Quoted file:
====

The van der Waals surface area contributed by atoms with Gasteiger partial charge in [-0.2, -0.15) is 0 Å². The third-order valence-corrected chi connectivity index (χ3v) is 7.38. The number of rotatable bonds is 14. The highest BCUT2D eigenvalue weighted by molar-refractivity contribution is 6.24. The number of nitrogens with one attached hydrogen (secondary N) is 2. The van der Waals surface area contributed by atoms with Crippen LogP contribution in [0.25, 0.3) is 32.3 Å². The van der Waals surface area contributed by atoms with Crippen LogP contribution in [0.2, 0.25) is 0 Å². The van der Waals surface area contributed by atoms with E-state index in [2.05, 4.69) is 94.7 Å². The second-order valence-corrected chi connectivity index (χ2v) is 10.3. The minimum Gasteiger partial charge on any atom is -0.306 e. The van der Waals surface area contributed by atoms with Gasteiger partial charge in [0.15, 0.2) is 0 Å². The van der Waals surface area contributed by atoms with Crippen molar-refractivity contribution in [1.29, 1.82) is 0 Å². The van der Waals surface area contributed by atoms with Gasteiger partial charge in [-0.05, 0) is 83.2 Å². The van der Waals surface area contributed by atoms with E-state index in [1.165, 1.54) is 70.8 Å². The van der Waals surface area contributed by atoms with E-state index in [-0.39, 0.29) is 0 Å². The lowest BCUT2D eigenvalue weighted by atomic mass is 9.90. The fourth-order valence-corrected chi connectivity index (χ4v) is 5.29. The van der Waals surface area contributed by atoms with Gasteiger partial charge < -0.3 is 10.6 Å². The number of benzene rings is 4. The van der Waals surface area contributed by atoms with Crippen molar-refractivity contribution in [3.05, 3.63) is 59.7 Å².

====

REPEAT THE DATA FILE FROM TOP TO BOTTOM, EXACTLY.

The van der Waals surface area contributed by atoms with Gasteiger partial charge in [-0.2, -0.15) is 0 Å². The third-order valence-corrected chi connectivity index (χ3v) is 7.38. The number of rotatable bonds is 14. The highest BCUT2D eigenvalue weighted by molar-refractivity contribution is 6.24. The number of nitrogens with one attached hydrogen (secondary N) is 2. The van der Waals surface area contributed by atoms with Crippen LogP contribution in [0.25, 0.3) is 32.3 Å². The van der Waals surface area contributed by atoms with Crippen LogP contribution in [0.2, 0.25) is 0 Å². The van der Waals surface area contributed by atoms with E-state index in [2.05, 4.69) is 94.7 Å². The second-order valence-corrected chi connectivity index (χ2v) is 10.3. The minimum Gasteiger partial charge on any atom is -0.306 e. The van der Waals surface area contributed by atoms with Gasteiger partial charge in [0.15, 0.2) is 0 Å². The van der Waals surface area contributed by atoms with Crippen molar-refractivity contribution in [1.29, 1.82) is 0 Å². The van der Waals surface area contributed by atoms with Gasteiger partial charge in [-0.05, 0) is 83.2 Å². The van der Waals surface area contributed by atoms with E-state index in [1.165, 1.54) is 70.8 Å². The van der Waals surface area contributed by atoms with E-state index in [-0.39, 0.29) is 0 Å². The lowest BCUT2D eigenvalue weighted by atomic mass is 9.90. The fourth-order valence-corrected chi connectivity index (χ4v) is 5.29. The van der Waals surface area contributed by atoms with Gasteiger partial charge < -0.3 is 10.6 Å². The number of benzene rings is 4. The van der Waals surface area contributed by atoms with Crippen molar-refractivity contribution in [3.05, 3.63) is 59.7 Å².